Aaron McGruder has been called a "genius" and "the angriest black man in America" as he skewered everything from the Bush White House to Black Entertainment Television.
Even Rosa Parks almost took a hit in the new TV version of McGruder's popular comic strip, "The Boondocks. After the civil rights icon died Oct. 24, McGruder deleted references to Parks from a scene that showed her scuffling with fans of alleged child pornographer R. Kelly.
But the fact that Parks was included in the first place demonstrates that McGruder's show, which premieres Sunday at 11 p.m. EDT on Cartoon Network's Adult Swim, will retain the edge that has periodically gotten the strip pulled from newspapers.
"The Boondocks" follows the adventures of junior revolutionary Huey Freeman and his hip-hop obsessed younger brother, Riley, who live in a white, middle-class suburb with their cantankerous grandfather.
While the series won't tackle current events (the 15-episode order took 18 months to complete), it's certainly not lacking in irreverence. In one show, Granddad starts dating a younger woman, oblivious to the fact that she's a prostitute, which leads to a discussion between Huey and Riley on whether all women are "hoes."
Another episode centers on the resurrection of Martin Luther King Jr., whose nonviolent message is ridiculed in a post-9/11 world by media outlets such as Time Warner's CNN and Time magazine (and yes, Cartoon Network is a division of Time Warner).
"Anyone who is familiar with the comic strip knows that 'The Boondocks' is anything but soft," says actress Regina King, the voice of Huey and Riley. "Aaron McGruder is not scared of taking on anybody."
McGruder began writing the strip in 1997 while attending the University of Maryland. Now it's carried in about 350 newspapers, although some have moved it to the editorial page.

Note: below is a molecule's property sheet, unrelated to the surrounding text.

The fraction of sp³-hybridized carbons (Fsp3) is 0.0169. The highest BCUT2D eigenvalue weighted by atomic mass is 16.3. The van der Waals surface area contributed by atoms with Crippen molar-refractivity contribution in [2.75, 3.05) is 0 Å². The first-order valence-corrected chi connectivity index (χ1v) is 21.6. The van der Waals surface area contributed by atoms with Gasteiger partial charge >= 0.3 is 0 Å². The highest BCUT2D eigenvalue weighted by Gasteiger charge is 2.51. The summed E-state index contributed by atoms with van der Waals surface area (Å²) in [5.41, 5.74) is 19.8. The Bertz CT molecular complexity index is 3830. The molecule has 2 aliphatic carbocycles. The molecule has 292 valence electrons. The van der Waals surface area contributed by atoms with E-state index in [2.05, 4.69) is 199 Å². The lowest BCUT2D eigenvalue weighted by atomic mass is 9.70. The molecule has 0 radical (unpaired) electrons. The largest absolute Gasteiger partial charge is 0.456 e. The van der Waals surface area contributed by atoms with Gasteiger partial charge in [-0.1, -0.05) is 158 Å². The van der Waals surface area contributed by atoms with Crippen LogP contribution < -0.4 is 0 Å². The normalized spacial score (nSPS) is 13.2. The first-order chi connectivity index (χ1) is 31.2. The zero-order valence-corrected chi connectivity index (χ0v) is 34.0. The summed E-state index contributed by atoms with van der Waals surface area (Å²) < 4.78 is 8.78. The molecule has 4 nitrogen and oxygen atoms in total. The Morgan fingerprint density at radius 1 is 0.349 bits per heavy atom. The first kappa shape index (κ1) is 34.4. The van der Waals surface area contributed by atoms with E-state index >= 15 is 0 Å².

A few papers temporarily pulled the strip for its attacks against the war in Iraq in 2001. And earlier this year, several papers dropped it for a few days because of its use of the n-word — which, not coincidentally, is sprinkled throughout the TV series.
"This is a country that celebrates Richard Pryor as a genius and still we wonder if we should be using the word 'nigga' in entertainment," says McGruder, 31. "It's a conversation that hasn't gone anywhere in about 30 years."
Bringing "The Boondocks" to television took several years. Fox made a pilot two years ago, but McGruder says the network's plethora of "rigid creative rules" made the experience a nightmare.
Cartoon Network "is letting me do the show I want to do," McGruder says. And network senior vice president Mike Lazzo is making "The Boondocks" the centerpiece of the three-hour Adult Swim late-night block, which pulls in more of the coveted 18- to 34-year-old male demographic than Jay Leno, David Letterman or John Stewart.
Working in the vernacular
A longtime fan of "The Boondocks," Lazzo believes McGruder's voice is vital to television — N-word and all.
"Aaron is working in an American tradition which is a vernacular (of) how he wants to represent this world," says Lazzo. "(UPN's) 'Everybody Hates Chris' has done this. People are expressing themselves creatively now in the manner you saw with 'All in the Family,' with social issues and racial identity issues addressed head on."
"I'm shocked at what he's allowed to get away with," laughs comic John Witherspoon, who voices Granddad. "Like this trial of R. Kelly and the use the n-word, (although) Dave Chappelle got very wealthy off of it. But I think this is going to set a precedent for cartoons."
Audiences seem to be ready.
"People want to see good television where issues are being spoken about, even if it is in an animated series," says Cedric Yarbrough, who voices the Freeman's milquetoast neighbor Tom DuBois. "I was just watching 'All in the Family' and was like: Wow, we could never talk about that on sitcoms now. It's all about not being offended."
"Through often well-meaning attempts to keep things comfortable, we in the media don't always say things the way things are," adds Jill Talley, the voice of the show's only regular white character — Tom's wife, Sarah. "Aaron's saying smart, pointed things by using kids. In a kids world, you say what you think. Most people can identify with it, because you feel the same way, but would never dare say it."